Thanks to Bionicle: Next Generation for the models!
Current Masks Archived
Hall of Fame. Finished Masks and other Bionicle Props by Me and Fellow Bionicle Fans
Numbered has numbers on the edges to guide you, Clean version does not.
Sorry Guys, but I'm removing all download links until further notice.
Oh, awesome! What did you use to make these?
I used a program called Pepakura designer which takes 3d models and allows me to make paper patterns from them.
What materials do I need?
Printer, a cutting tool, glue, ruler and paper. Printer paper is not recommended, too flimsy, cardstock [55lbs or 110 lbs] is preferred.
Can I use thin cardboard?
Sure! It's just a matter of getting the pieces onto the cardboard unless you have a laser printer. The two best ways is either affixing the printed paper onto the cardboard with glue, gluestick, or photo spray mount, OR transferring the ink from the printed paper with acrylic gel medium or acetone (I heard that this method won't work with inkjet printers)
How would I fold the edges?
The best way is to score them. Scoring is basically creating a indented line to help you fold the paper better [no old man wrinkles on the paper, m'kay?] So what you do is you grab either a Xacto knife or a pen and ruler. Line the edge with the ruler and lightly trace with the knife or trace hard with the pen. If you do this, folding will be a lot easier.
I noticed some weird lines inside the pieces, should I cut there too?
No, that's just the program being weird and they're close enough, not like you can cut and glue with nonexistent tabs anyway.. Use your best judgement to determine where you should cut or fold and where you should not.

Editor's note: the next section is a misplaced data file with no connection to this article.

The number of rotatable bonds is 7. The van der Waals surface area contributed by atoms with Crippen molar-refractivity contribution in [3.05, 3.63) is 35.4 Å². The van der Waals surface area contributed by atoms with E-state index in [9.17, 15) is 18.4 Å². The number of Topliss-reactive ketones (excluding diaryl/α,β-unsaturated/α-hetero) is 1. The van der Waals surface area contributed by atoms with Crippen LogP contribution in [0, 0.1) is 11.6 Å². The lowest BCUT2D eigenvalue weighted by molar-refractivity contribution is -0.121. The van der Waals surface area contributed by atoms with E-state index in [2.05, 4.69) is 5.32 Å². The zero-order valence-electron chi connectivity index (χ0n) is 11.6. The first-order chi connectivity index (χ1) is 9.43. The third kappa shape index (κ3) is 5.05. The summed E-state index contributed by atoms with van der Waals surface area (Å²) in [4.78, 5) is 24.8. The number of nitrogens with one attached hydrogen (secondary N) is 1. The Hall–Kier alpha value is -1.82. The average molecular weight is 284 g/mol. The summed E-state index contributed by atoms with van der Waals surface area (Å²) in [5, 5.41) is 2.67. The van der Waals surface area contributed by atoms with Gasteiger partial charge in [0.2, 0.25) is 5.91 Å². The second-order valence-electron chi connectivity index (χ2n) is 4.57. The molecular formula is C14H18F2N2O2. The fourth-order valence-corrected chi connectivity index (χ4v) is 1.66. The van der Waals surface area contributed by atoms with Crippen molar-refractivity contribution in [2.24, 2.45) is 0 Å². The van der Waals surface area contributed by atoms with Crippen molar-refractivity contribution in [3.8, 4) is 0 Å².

Great, I finished gluing everything together. Now how do I make it stronger?
This is a tricky question that I can't really answer and best to search cosplay, armor-making, and props-making sites because I'm not quite experienced in this department and requires research on the materials used to ensure health and safety. Several methods exist but I tend to avoid the toxic routes which you will require a respirator that can protect against volatile organic vapors. Things like Fiberglass resin, epoxy resin, etc. fail under this category. Nontoxic routes which I'm sure your parents would rather do are: papier mache (grab a ClearCoat spray so that your work won't be sogged down by the wetness) the hot glue method method (melting a bunch of hot glue and pouring it on the back) or a nontoxic resin like AquaResin.
How would I paint it?
That's up to you! Usually one would have a base color coat, black acrylic paint for weathering and details and silver/light paint for highlights. But again it's your vision.
Hey, can you make patterns for [insert mask name here]?
I'm not the 3d modeler, I get these models from mostly Maphrox or B:NG and I just create the paper patterns. It simply depends if the requested mask has been modeled yet and even then the model needs to be modeled right so that my program can make accurate patterns from it.
Edited by CrunchbiteNuva, Nov 26 2012 - 06:36 PM.